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Linette N. Boisvert, Alek A. Petty, and Julienne C. Stroeve

Abstract

Atmospheric data from the Atmospheric Infrared Sounder (AIRS) were used to study an extreme warm and humid air mass transported over the Barents–Kara Seas region by an Arctic cyclone at the end of December 2015. Temperature and humidity in the region was ~10°C (>3σ above the 2003–14 mean) warmer and ~1.4 g kg−1 (>4σ above the 2003–14 mean) wetter than normal during the peak of this event. This anomalous air mass resulted in a large and positive flux of energy into the surface via the residual of the surface energy balance (SEB), compared to the weakly negative SEB from the surface to the atmosphere expected for that time of year. The magnitude of the downwelling longwave radiation during the event was unprecedented compared to all other events detected by AIRS in December/January since 2003. An approximate budget scaling suggests that this anomalous SEB could have resulted in up to 10 cm of ice melt. Thinning of the ice pack in the region was supported by remotely sensed and modeled estimates of ice thickness change. Understanding the impact of this anomalous air mass on a thinner, weakened sea ice state is imperative for understanding future sea ice–atmosphere interactions in a warming Arctic.

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Linette N. Boisvert, Melinda A. Webster, Alek A. Petty, Thorsten Markus, Richard I. Cullather, and David H. Bromwich

Abstract

Precipitation is a major component of the hydrologic cycle and plays a significant role in the sea ice mass balance in the polar regions. Over the Southern Ocean, precipitation is particularly uncertain due to the lack of direct observations in this remote and harsh environment. Here we demonstrate that precipitation estimates from eight global reanalyses produce similar spatial patterns between 2000 and 2010, although their annual means vary by about 250 mm yr−1 (or 26% of the median values) and there is little similarity in their representation of interannual variability. ERA-Interim produces the smallest and CFSR produces the largest amount of precipitation overall. Rainfall and snowfall are partitioned in five reanalyses; snowfall suffers from the same issues as the total precipitation comparison, with ERA-Interim producing about 128 mm less snowfall and JRA-55 about 103 mm more rainfall compared to the other reanalyses. When compared to CloudSat-derived snowfall, these five reanalyses indicate similar spatial patterns, but differ in their magnitude. All reanalyses indicate precipitation on nearly every day of the year, with spurious values occurring on an average of about 60 days yr−1, resulting in an accumulation of about 4.5 mm yr−1. While similarities in spatial patterns among the reanalyses suggest a convergence, the large spread in magnitudes points to issues with the background models in adequately reproducing precipitation rates, and the differences in the model physics employed. Further improvements to model physics are required to achieve confidence in precipitation rate, as well as the phase and frequency of precipitation in these products.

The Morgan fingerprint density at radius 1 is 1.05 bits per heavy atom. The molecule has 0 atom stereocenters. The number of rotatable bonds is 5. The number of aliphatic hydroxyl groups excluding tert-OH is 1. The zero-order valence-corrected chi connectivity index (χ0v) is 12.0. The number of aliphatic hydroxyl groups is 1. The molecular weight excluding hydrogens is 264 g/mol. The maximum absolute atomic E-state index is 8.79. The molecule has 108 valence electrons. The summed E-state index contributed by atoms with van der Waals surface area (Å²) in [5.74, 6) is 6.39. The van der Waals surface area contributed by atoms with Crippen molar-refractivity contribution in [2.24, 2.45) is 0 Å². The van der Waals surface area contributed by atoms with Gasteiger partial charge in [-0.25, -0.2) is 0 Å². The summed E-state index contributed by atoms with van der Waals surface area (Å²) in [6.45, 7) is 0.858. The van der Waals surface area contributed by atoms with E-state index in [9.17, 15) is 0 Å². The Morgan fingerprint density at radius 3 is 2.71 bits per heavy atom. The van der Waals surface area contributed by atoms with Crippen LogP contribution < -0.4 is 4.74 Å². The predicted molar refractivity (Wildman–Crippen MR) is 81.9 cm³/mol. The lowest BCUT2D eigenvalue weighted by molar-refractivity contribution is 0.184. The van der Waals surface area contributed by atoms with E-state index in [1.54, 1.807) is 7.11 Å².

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Linette N. Boisvert, Melinda A. Webster, Alek A. Petty, Thorsten Markus, David H. Bromwich, and Richard I. Cullather

Abstract

Precipitation over the Arctic Ocean has a significant impact on the basin-scale freshwater and energy budgets but is one of the most poorly constrained variables in atmospheric reanalyses. Precipitation controls the snow cover on sea ice, which impedes the exchange of energy between the ocean and atmosphere, inhibiting sea ice growth. Thus, accurate precipitation amounts are needed to inform sea ice modeling, especially for the production of thickness estimates from satellite altimetry freeboard data. However, obtaining a quantitative estimate of the precipitation distribution in the Arctic is notoriously difficult because of a number of factors, including a lack of reliable, long-term in situ observations; difficulties in remote sensing over sea ice; and model biases in temperature and moisture fields and associated uncertainty of modeled cloud microphysical processes in the polar regions. Here, we compare precipitation estimates over the Arctic Ocean from eight widely used atmospheric reanalyses over the period 2000–16 (nominally the “new Arctic”). We find that the magnitude, frequency, and phase of precipitation vary drastically, although interannual variability is similar. Reanalysis-derived precipitation does not increase with time as expected; however, an increasing trend of higher fractions of liquid precipitation (rainfall) is found. When compared with drifting ice mass balance buoys, three reanalyses (ERA-Interim, MERRA, and NCEP R2) produce realistic magnitudes and temporal agreement with observed precipitation events, while two products [MERRA, version 2 (MERRA-2), and CFSR] show large, implausible magnitudes in precipitation events. All the reanalyses tend to produce overly frequent Arctic precipitation. Future work needs to be undertaken to determine the specific factors in reanalyses that contribute to these discrepancies in the new Arctic.

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